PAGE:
Valseur Lido certainly struck an early blow for Cheltenham Gold Cup consideration with that stunning victory last Saturday in the Grade One JNwine.com Champion Chase at Down Royal.
He is, of course, one of the massive batch of Gigginstown horses removed from Willie Mullins recently and is now trained by Henry de Bromhead.
In June of this year Dermot Weld essentially completed his CV when Harzand finally gave him success in the Epsom Derby.
Weld’s remarkable story simply would not have been complete without winning arguably the best Flat race in the world.
It is the exact same story with Mullins in the National Hunt sphere. He has had a magnificent career, but, following a number of near misses, has yet to train the winner of the Gold Cup.
It really would represent the ultimate irony if Valseur Lido goes on to take win the race for De Bromhead.
Mind you, it is not as if we haven’t been down a similar road with the De Bromhead family in the past.
In 1993 De Bromhead’s father, Harry, won the American Express Gold Card Handicap Hurdle at the Cheltenham Festival with a horse called Fissure Seal. He had previously been trained by Gerry Cully, having his last outing for him in September of ’92.
So, some six months later, and having an eighth run for De Bromhead Snr, he beat a big field at Cheltenham at 14-1 in the hands of Charlie Swan. Could lightning strike a second time?
It is far from a remote possibility, because there was much to admire in the Down Royal display by Valseur Lido.
He has been a good horse from the first day he came to this country from France and, as a mere seven-year-old, has enormous scope for improvement. His jumping was very accurate and he travelled through the race like a steam engine. Watching Ruby Walsh’s body language, it seemed he felt this was his, bar a fall, a long way from home.
In the end Valseur Lido hardly turned a hair to beat Silviniaco Conti by 11 lengths.
It would be wrong, however, to get too carried away with the bare form.
There is a chance Silviniaco Conti, who will be 11 in less than two months time, may be on a downward spiral. But, for now, De Bromhead is fully entitled to harbour very high hopes for his talented acquisition.
The scattering of those 60 Gigginstown horses from Mullins to other trainers has the potential to ensure a cracking National Hunt campaign.
It has greatly strengthened Gordon Elliott’s hand and De Bromhead’s and one or two others aren’t doing too badly either.
We really won’t be sure how much of a difference it is going to make until Mullins begins to move in earnest. He’s a patient man and, even though the rain came this week, there were no mob-handed entries from him for either today or tomorrow.
On what is known thus far, though, the current campaign promises to be far better than we envisaged.
Punters and bookmakers want competitive racing, and glorified laps of honour are just no good to the game.
Last weekend, for instance, was superb. We had three excellent jumping cards, Down Royal on Saturday and Cork and Naas on Sunday.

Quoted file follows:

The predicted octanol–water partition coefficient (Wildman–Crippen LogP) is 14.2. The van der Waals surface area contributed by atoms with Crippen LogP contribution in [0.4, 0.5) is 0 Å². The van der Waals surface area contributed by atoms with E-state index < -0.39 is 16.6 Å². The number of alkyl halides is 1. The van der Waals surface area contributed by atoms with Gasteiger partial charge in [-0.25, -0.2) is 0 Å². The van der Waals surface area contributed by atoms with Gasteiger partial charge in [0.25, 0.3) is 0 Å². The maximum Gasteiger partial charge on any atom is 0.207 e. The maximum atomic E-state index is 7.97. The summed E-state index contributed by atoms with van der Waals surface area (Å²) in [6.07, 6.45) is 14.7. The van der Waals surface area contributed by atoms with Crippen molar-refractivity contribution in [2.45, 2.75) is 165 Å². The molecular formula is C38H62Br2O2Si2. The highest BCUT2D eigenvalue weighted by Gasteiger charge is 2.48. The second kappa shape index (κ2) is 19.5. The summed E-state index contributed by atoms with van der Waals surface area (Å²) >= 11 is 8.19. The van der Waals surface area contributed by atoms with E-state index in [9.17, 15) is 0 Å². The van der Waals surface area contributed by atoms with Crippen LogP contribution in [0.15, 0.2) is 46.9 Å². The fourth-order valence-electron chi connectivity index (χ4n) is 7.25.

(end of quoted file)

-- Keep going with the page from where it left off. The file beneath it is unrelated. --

There were 21 races run in total and only three contests that produced an odds-on favourite. Indeed, one of those, Alpha Des Obeaux at Cork, was backed from odds against. If that is a portent of what is to come then there can be few complaints.
Regular readers of this column will be aware that, at one stage at least, there was no bigger fan of Alpha Des Obeaux.
We enjoyed a decent pay day with the horse at Cheltenham, recommending that he be strongly supported in the Ryanair World Hurdle without the market leader, Thistlecrack.
He duly proved no match for Thistlecrack, going down by seven lengths, but it was 22 lengths back to the third, Bobs Worth, and the last half a mile or so of the race made for rather relaxed viewing.
Mind you, Alpha Des Obeaux had cost us a bundle when disappointing at Leopardstown at Christmas, but we were back on side at Cheltenham and thankful for that.
But after Cheltenham, he buried us again when failing badly to justify warm favouritism at the Punchestown Festival in late April.
Anyway, the point I’m trying to get across is that I no longer trust Alpha Des Obeaux and cannot believe how short he is for the RSA Chase at Cheltenham next March.
He has already had three outings over fences his season and hasn’t impressed in any of them. Alpha Des Obeaux made no show first time up at Tipperary and then scrambled to win a nothing event at Thurles.
He took another nothing race at Cork last Sunday, after his only serious rival, Westerner Lady, blundered away her chance at the third.
On the back of those efforts then bookmakers have the six-year-old as their favourite for Cheltenham’s RSA chase.
He was a best priced 8-1 yesterday and you could only get 7-1 in Ireland, with Boylesports, while Ladbrokes and Paddy Power think that 6-1 is fair. They are joke prices.
I’d imagine just about every follower of racing in the country rejoiced when Seamie Heffernan landed his first Breeders’ Cup aboard Highland Reel at Santa Anita last Saturday night.
We’ve spoken here before about him playing second fiddle to many jockeys over 20 years at Ballydoyle, but he has done so with style.
Highland Reel won €1.75m and Heffernan’s percentage will surely ensure he enjoys a warm winter.
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